"Big Four" Highlights


 

Five Tips for Fathers

What we do has eternal importance

By Randy Hain

“Dad, want to throw the baseball?”

Baseball season is in full swing and this is an almost daily request from my 12-year-old son weekdays when I get home from work, and it is repeated throughout the weekend. Depending on the sports season, weather and the whims of my children, the requests can become, “Can we throw the football?” or “Can we shoot some hoops?” or “Wanna ride bikes?”

Translation: “Dad, spend some quality time with me.”

Like many of you, I lead a rather hectic life. I run a small business, have a 15-year-old son with high-functioning autism and the 12-year-old mentioned above, and am blessed with a loving wife of 18 years who needs me as well (and I, her!). Since converting to Catholicism in 2006, I have been very involved in various ministries, serving on nonprofit boards in my community, writing books and articles, speaking and fulfilling my duties as the senior editor of the Integrated Catholic Life™ eMagazine. I do my best to get all of these things done throughout the day and before my wife and children wake up in the morning so that our evenings and weekends can be reserved for family time. I would love to tell you that it all works out beautifully, but it is a daily struggle. Yet it is one well worth the effort because my sons need me now, and I have only one life in which to be there for them.

Of course, I could relinquish my responsibilities to others and allow peers, TV, the internet, video games and a godless, materialistic culture to raise my sons and hope for the best. Or, I can live up to my responsibilities and vocation as a father. The choice is clear, and what I decide has eternal effects.

As fathers, our vocation is to help our family get to heaven. That is a tall order and requires courage, hard work, difficult choices and lots of prayer. How often do we say we want to do the right thing but lose focus, get busy and allow the culture to creep in?  I am afraid it happens all too often.

How can we do a better job? None of us is perfect, but perhaps we can follow these five basic steps to stay on course:

1. Make the most of our time together. My younger son and I have been having great conversations on the way to lacrosse practice and when we play catch in our front yard. The important thing is to maximize every minute with our children, creating opportunities to both share our wisdom and guide them to good decisions in life. Making family dinner time a priority is one way to help make this happen. Know that efforts to get our attention may be cries for help. They need us, but are we available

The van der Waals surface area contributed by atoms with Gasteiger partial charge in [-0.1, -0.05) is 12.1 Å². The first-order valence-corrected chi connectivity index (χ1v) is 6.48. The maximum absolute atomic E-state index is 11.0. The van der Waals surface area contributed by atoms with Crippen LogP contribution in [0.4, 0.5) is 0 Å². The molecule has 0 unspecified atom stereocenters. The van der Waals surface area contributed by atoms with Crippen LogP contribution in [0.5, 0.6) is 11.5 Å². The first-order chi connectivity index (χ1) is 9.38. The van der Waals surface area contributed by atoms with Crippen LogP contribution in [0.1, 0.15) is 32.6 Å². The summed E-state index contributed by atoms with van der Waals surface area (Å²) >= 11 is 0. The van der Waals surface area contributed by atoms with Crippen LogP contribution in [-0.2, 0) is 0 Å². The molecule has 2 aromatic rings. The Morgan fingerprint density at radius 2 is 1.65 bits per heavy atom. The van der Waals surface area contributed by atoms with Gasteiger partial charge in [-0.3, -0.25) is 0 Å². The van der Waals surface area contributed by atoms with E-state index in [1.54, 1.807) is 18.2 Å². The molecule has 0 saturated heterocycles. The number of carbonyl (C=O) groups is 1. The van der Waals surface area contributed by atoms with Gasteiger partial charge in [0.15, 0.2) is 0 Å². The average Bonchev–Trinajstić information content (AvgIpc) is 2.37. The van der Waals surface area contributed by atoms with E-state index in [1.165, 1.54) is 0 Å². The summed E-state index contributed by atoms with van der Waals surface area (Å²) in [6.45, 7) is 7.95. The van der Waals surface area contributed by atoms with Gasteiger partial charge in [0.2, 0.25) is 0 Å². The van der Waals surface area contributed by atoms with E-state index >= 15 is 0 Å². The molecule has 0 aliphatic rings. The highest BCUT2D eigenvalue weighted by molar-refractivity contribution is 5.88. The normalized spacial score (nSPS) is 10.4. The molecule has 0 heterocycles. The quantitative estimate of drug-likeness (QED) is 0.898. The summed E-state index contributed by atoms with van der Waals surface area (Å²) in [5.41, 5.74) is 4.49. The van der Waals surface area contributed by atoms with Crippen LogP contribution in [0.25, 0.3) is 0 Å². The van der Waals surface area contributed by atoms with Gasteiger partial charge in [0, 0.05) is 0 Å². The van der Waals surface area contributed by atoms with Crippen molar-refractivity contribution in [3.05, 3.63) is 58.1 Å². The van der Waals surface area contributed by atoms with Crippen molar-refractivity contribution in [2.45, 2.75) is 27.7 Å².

2. Listen before lecturing. This is difficult for me! The fastest way to make my son clam up is by cutting him off with a “coaching moment.” I can coach later, but I need to hear him out first and encourage him to share his thoughts.

3. Be great Catholic role models. It doesn’t get more basic than this, but do we realize how often our children are watching our every move? They will love God, be excited about Mass and have devotion to our Catholic faith if we do the same. They will likely pray faithfully if we do. They will be more likely to grow up following the Magisterium and staying out of the “Catholic cafeteria line” if we set the right example.

4. Honor the Sacrament of Marriage. Want to see our children get married and start great families someday? Love our spouses and model the kind of marriage we want them to enjoy. Show open affection, say, “I love you,” and make sure the kids know how much we honor and respect our wives. We deny our kids a great blessing if they grow up in a home where the Sacrament of Marriage is not treasured and valued.

5. Tune out popular culture. Guess what? If we are obsessed with “American Idol,” buying junk we don’t need and trying to keep up with the neighbors, our kids will emulate our behavior. I am beginning to feel that every minute spent in front of the TV or the computer is wasted time and a missed opportunity to interact with the family. This may be the hardest thing on the list, but we can do a better job with our time and focus.

I feel like being a better father is a wrestling match that never ends! This subject often comes up in my daily prayers as I seek discernment and courage to do the right things. The alternative to my daily struggle is to be apathetic, which will virtually guarantee our children, especially our youngest son, will grow up drifting without a good foundation of faith, values and a sense of what is truly important. Kids are like clay to be formed and developed. In our absence, those who only see our children as consumers or who seek to do them harm will step into the vacuum. Children are God’s gift to us. Taking excellent care of his creation is our gift back to him.

Randy Hain, Senior Editor and co-founder of The Integrated Catholic Life™, is the author of three books by Liguori Press: The Catholic Briefcase: Tools for Integrating Faith and Work, Along the Way: Lessons for an Authentic Journey of Faith and Something More: A Professional’s Pursuit of a Meaningful Life.